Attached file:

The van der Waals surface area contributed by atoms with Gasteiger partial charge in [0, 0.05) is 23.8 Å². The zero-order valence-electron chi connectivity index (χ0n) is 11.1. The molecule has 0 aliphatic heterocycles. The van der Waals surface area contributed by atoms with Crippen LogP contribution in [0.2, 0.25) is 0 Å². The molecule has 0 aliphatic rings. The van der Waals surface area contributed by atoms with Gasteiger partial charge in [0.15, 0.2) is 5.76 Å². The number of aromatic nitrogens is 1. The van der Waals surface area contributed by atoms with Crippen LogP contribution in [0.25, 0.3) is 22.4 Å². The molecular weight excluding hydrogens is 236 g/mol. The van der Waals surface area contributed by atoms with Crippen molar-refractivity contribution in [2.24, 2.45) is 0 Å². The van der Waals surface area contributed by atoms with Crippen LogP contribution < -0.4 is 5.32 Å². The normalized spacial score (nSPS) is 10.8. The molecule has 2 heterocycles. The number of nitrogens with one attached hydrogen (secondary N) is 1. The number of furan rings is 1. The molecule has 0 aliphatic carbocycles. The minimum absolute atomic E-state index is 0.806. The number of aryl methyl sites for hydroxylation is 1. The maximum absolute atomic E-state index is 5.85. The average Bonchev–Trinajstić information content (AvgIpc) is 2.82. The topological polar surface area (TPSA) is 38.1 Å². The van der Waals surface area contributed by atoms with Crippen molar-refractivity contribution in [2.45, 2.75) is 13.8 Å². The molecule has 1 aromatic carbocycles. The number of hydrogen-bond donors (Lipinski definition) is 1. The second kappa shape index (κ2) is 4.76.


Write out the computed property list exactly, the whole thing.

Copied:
The van der Waals surface area contributed by atoms with Gasteiger partial charge in [0, 0.05) is 23.8 Å². The zero-order valence-electron chi connectivity index (χ0n) is 11.1. The molecule has 0 aliphatic heterocycles. The van der Waals surface area contributed by atoms with Crippen LogP contribution in [0.2, 0.25) is 0 Å². The molecule has 0 aliphatic rings. The van der Waals surface area contributed by atoms with Gasteiger partial charge in [0.15, 0.2) is 5.76 Å². The number of aromatic nitrogens is 1. The van der Waals surface area contributed by atoms with Crippen LogP contribution in [0.25, 0.3) is 22.4 Å². The molecular weight excluding hydrogens is 236 g/mol. The van der Waals surface area contributed by atoms with Crippen molar-refractivity contribution in [2.24, 2.45) is 0 Å². The van der Waals surface area contributed by atoms with Crippen LogP contribution < -0.4 is 5.32 Å². The normalized spacial score (nSPS) is 10.8. The molecule has 2 heterocycles. The number of nitrogens with one attached hydrogen (secondary N) is 1. The number of furan rings is 1. The molecule has 0 aliphatic carbocycles. The minimum absolute atomic E-state index is 0.806. The number of aryl methyl sites for hydroxylation is 1. The maximum absolute atomic E-state index is 5.85. The average Bonchev–Trinajstić information content (AvgIpc) is 2.82. The topological polar surface area (TPSA) is 38.1 Å². The van der Waals surface area contributed by atoms with Crippen molar-refractivity contribution in [2.45, 2.75) is 13.8 Å². The molecule has 1 aromatic carbocycles. The number of hydrogen-bond donors (Lipinski definition) is 1. The second kappa shape index (κ2) is 4.76.